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OPINIONS: State of the Union Address through a student's perspective

stateoftheunion
Courtesy The White House | The Daily Wildcat

President Donald Trump gives his State of the Union address on Tuesday, Feb. 5, 2019 in Washington, D.C. Original Photo found on Flicker posted by the White House. 

Not very many college students watched the State of the Union Address, based on my general knowledge of my peers and the fact that according to Salon and Rasmussen Reports, Americans under the age of 40 get the majority of their news from political satire. It’s hard to blame college students, who barely have time to wash dishes, for not taking almost an hour and a half out of their day to watch a very long speech, yet there are several reasons why college students need to watch it.

I, probably like many others, was first introduced to the content of this year’s State of the Union by Stephen Colbert. I appreciated the overview (especially a joke about President Trump carefully watching a bouncing cheeseburger on the teleprompter). However, the punchlines in political satires are usually about the president’s weight, his speaking blunders, relationships or toupee – i.e. rarely political. We lose a lot by getting the bulk of our political knowledge from satires.

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The first reason we should all watch the actual SOTU address is that it gave an overview of what actually got done in Washington last year. For me and many of my peers, last year seemed to be a pool of childish partisanship, incompetence and an actually non-functioning government. But there were surprising triumphs of bipartisanship I must have glazed over in search of (sadly) more interesting drama. 

The president said, “In the last Congress, both parties came together to pass unprecedented legislation to confront the opioid crisis, a sweeping new Farm Bill, historic VA reforms, and after four decades of rejection, we passed VA Accountability so we can finally terminate those who mistreat our wonderful veterans.” 

This gave me hope for bipartisanship that I think many people have lost. It added weight to the powerful first statement of the address: “Millions of our fellow citizens are watching us now, gathered in this great chamber, hoping that we will govern not as two parties but as one nation.”

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The previous statement was not the only surprisingly agreeable part of the address. Watching the speech means needing to accept a bit of painful humility to concede that we agree with what some of the president says. A large problem for many people my age, perpetuated by satirical programs, is that we use news merely to build up our pre-established political beliefs. One from the large-ish sample of agreeable statements was “The next major priority for me, and for all of us, should be to lower the cost of healthcare and prescription drugs – and to protect patients with pre-existing conditions.”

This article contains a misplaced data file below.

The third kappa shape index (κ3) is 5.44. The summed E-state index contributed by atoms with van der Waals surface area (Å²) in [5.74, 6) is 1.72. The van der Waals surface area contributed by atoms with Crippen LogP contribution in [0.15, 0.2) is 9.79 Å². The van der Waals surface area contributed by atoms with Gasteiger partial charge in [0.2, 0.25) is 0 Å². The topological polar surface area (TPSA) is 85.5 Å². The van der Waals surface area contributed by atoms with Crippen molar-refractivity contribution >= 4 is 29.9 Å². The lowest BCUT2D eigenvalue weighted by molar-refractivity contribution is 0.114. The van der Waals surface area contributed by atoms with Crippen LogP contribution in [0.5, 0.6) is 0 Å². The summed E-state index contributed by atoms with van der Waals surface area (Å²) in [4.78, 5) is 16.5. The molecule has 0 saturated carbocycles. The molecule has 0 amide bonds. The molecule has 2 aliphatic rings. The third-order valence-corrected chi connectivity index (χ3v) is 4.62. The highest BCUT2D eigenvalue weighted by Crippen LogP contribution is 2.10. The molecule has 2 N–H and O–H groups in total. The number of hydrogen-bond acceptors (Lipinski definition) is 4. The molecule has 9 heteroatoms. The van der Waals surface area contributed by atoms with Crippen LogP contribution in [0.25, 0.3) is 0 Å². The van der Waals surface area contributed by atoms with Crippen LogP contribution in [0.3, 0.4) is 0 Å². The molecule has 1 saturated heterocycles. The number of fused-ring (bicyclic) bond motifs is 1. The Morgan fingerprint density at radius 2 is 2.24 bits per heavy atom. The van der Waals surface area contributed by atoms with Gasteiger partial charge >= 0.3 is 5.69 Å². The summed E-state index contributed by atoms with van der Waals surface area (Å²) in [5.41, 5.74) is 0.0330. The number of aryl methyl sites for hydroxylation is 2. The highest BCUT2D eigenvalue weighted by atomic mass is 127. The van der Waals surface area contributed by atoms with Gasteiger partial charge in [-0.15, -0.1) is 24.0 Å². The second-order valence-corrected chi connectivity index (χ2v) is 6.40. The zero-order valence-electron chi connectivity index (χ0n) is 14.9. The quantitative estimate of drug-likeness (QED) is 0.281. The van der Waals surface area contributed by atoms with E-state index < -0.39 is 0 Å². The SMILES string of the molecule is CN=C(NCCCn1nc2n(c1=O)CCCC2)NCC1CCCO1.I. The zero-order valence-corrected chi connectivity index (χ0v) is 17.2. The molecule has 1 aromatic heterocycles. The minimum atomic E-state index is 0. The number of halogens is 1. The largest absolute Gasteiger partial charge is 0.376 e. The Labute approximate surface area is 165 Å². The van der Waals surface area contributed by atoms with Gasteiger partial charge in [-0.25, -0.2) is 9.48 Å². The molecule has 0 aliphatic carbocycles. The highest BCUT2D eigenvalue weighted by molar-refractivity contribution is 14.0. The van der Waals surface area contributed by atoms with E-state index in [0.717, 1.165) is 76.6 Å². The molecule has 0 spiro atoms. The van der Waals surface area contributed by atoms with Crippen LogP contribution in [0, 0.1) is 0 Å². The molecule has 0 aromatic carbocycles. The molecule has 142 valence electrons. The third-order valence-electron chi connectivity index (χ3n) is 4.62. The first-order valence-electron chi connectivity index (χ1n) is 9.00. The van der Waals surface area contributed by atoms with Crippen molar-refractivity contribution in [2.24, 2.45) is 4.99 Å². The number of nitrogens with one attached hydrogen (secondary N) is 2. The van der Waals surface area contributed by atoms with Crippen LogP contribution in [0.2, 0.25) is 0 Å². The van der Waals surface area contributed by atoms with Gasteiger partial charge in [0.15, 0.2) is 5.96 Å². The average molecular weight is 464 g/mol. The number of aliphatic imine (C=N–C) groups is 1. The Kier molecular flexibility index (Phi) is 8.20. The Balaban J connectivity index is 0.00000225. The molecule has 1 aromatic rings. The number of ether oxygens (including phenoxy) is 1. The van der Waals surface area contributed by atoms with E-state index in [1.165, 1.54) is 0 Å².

Of course, we do have to take anything the president (or any other politician) says with caution. Politifact did rate some of his statements as exaggerated or half-true. Also, there’s a question of sincerity.

At about eight minutes in, the president said “… we must reject the politics of revenge, resistance and retribution, and embrace the boundless potential of cooperation, compromise and the common good.” I thought, “Wait a minute!” Thankfully, Nancy Pelosi spoke for me, loudly clapping almost in the president’s face (which has since become an internet sensation).

Through this speech, we also can understand where we disagree with the president’s stances. Much of the media college students receive is left-leaning. For me, some of the presidents’ justifications for policies were the first time I ever heard his perspective. I sometimes had to think twice about some of my own beliefs. For example, on leaving the INF Treaty, the president said, “While we followed the agreement to the letter, Russia repeatedly violated its terms. That is why I announced that the United States is officially withdrawing from the Intermediate-Range Nuclear Forces Treaty.” Knowing this, we can more knowledgeably agree or disagree. It’s a healthy political exercise.

Although the speech wasn’t oozing controversy, there were, of course, a few moments to appropriately check my optimism, including, “If I had not been elected President of the United States, we would right now, in my opinion, be in a major war with North Korea with potentially millions of people killed,” and, “An economic miracle is taking place in the United States -- and the only thing that can stop it are foolish wars, politics or ridiculous partisan investigations”, and the one-narrative-applies-to-all, “… Debra's parents, Gerald and Sharon, were burglarized and shot to death in their Reno, Nevada, home by an illegal alien.”

Despite these undismissable problems, the State of the Union was surprisingly uplifting. Scattered throughout were heartwarming and heartbreaking stories of American heroes, young and old. There was a reminder that we have something to be proud of. Democratic women wore white in honor of the suffragettes who gained women the right to vote 100 years ago. Soldiers who fought at D-Day 75 years ago sat in the audience. And Alice Johnson showed us the happiness that a step in the right direction for criminal justice reform can bring. President Trump’s call to "choose greatness" was the most palatable version of MAGA I have heard.

Perhaps when you hear the speech, you hear something different from me. That’s ok. We need to move back to discussing the real political story, conceding where it goes right and standing firm where it doesn’t. It will take a commitment greater than laughing at a TV show, though, and I encourage you to try to make it.


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